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International Journal of Biometeorology

, Volume 56, Issue 5, pp 887–893 | Cite as

The relationship between environmental temperature and clothing insulation across a year

  • JuYoun KwonEmail author
  • Jeongwha Choi
Original Paper

Abstract

People adapt to thermal environments, such as the changing seasons, predominantly by controlling the amount of clothing insulation, usually in the form of the clothing that they wear. The aim of this study was to determine the actual daily clothing insulation on sedentary human subjects across the seasons. Thirteen females and seven males participated in experiments from January to December in a thermal chamber. Adjacent months were grouped in pairs to give six environmental conditions: (1) January/February = 5°C; (2) March/April = 14°C; (3) May/June = 25°C; (4) July/August = 29°C; (5) September/October = 23°C; (6) November/December = 8°C. Humidity(45 ± 5%) and air velocity(0.14 ± 0.01 m/s) were constant across all six experimental conditions. Participants put on their own clothing that allowed them to achieve thermal comfort for each air temperature, and sat for 60 min (1Met). The clothing insulation (clo) required by these participants had a significant relationship with air temperature: insulation was reduced as air temperature increased. The range of clothing insulation for each condition was 1.87–3.14 clo at 5°C(Jan/Feb), 1.62–2.63 clo at 14°C(Mar/Apr), 0.87–1.59 clo at 25°C(May/Jun), 0.4–1.01 clo at 29°C(Jul/Aug), 0.92–1.81 clo at 23°C (Sept/Oct), and 2.12–3.09 clo at 8°C(Nov/Dec) for females, and 1.84–2.90 clo at 5°C, 1.52–1.98 clo at 14°C, 1.04–1.23 clo at 25°C, 0.51–1.30 clo at 29°C, 0.82–1.45 clo at 23°C and 1.96–3.53 clo at 8°C for males. The hypothesis was that thermal insulation of free living clothing worn by sedentary Korean people would vary across seasons. For Korean people, a comfortable air temperature with clothing insulation of 1 clo was approximately 27°C. This is greater than the typical comfort temperature for 1 clo. It was also found that women clearly increased their clothing insulation level of their clothing as winter approached but did not decrease it by the same amount when spring came.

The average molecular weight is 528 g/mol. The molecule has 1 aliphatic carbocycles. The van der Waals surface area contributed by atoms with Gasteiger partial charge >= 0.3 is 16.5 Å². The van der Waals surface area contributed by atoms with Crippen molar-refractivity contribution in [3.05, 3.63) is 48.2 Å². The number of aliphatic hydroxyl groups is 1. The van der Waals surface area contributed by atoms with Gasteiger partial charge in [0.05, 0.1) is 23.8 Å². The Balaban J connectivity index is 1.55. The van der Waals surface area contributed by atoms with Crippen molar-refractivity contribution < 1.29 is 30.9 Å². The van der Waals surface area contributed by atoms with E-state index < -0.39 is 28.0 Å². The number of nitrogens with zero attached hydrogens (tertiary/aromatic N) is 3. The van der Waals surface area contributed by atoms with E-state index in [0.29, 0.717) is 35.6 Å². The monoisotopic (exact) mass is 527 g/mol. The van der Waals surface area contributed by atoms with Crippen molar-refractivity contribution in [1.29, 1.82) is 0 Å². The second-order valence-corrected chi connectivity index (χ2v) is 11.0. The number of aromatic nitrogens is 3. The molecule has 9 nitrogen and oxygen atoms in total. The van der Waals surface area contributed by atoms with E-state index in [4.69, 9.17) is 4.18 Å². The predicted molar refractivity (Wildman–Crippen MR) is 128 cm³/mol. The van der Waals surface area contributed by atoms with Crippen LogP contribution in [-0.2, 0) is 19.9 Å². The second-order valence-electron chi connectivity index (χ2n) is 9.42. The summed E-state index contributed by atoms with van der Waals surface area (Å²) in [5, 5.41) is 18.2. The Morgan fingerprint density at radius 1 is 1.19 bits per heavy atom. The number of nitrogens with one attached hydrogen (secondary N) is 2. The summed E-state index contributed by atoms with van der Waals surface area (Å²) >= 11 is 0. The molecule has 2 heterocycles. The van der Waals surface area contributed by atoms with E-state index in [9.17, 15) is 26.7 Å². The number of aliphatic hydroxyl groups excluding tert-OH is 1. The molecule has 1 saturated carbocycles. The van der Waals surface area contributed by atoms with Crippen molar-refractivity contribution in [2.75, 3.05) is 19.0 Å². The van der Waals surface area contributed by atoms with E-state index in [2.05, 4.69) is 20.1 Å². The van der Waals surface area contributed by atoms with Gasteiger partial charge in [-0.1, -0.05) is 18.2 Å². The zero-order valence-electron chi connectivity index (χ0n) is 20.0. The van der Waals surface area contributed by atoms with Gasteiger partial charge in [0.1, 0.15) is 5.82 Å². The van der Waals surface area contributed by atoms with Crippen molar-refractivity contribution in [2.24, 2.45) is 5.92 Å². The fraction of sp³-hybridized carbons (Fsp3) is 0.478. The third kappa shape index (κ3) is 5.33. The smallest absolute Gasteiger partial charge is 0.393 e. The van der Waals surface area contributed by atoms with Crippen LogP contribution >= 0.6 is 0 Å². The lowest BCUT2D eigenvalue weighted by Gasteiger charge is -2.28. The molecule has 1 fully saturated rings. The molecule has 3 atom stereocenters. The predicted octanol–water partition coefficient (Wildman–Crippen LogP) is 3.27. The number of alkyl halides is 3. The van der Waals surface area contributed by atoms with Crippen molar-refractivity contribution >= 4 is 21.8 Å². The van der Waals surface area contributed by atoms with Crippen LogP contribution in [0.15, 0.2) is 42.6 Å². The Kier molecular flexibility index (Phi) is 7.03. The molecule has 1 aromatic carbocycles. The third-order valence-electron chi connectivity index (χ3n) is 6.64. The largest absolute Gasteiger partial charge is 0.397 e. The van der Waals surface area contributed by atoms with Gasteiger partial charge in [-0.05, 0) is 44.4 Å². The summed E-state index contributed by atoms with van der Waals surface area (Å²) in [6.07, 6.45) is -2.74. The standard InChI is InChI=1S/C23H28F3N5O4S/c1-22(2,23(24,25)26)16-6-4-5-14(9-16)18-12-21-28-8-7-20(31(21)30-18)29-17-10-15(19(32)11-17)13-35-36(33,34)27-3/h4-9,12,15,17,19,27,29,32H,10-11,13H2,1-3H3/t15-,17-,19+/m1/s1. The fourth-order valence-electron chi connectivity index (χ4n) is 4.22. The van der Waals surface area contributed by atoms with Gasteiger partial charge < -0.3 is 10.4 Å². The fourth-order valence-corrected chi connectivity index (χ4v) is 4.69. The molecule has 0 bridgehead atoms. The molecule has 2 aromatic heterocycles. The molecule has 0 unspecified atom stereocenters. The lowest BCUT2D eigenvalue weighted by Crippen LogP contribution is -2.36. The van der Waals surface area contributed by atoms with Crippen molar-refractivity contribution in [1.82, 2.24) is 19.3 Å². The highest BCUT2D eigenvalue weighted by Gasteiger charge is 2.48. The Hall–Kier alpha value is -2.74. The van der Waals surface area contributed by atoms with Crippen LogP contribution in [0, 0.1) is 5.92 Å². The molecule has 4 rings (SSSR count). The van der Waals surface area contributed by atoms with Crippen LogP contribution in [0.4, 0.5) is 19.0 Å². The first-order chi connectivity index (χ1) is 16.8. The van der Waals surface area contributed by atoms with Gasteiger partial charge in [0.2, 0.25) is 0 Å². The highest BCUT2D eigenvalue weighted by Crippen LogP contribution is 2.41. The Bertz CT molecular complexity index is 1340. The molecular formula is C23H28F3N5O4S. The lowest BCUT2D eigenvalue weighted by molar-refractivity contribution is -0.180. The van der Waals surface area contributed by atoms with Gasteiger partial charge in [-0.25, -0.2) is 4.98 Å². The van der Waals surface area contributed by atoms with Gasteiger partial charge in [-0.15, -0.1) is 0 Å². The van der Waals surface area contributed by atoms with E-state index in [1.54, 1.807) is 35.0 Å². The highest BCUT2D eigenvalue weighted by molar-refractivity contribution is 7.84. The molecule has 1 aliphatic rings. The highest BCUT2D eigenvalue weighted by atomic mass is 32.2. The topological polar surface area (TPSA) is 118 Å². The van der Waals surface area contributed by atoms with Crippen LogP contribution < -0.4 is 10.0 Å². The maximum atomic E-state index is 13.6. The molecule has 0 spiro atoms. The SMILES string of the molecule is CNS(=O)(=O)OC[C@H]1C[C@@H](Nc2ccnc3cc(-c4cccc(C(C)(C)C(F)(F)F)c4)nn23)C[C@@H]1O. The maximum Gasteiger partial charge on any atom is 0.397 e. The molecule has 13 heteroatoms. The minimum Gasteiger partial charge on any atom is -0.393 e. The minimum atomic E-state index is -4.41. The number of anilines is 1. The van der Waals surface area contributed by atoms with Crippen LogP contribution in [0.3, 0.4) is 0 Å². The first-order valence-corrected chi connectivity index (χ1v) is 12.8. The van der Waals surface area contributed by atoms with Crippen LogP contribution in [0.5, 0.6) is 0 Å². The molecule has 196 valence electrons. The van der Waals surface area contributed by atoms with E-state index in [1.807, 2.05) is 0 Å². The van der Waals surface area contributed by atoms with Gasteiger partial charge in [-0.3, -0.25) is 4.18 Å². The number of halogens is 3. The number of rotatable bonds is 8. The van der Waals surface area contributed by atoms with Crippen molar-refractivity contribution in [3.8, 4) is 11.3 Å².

Keywords

Clothing insulation Human response Air temperature Thermal comfort Clothing layer Clothing weight 

Notes

Acknowledgments

The authors wish to thank all the volunteers who took part in this study over a 12-month period. This research was supported partially by the Second Stage of BK 21. This study was also supported by 2011 Postdoctoral Fellowship Program of National Academy of Agricultural Science, Rural Development Administration, Republic of Korea.

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Copyright information

© ISB 2011

Authors and Affiliations

  1. 1.Department of Agricultural EngineeringNational Academy of Agricultural ScienceSuwonSouth Korea
  2. 2.Department of Clothing and TextilesSeoul National University/Research Institute of Human EcologySeoulSouth Korea

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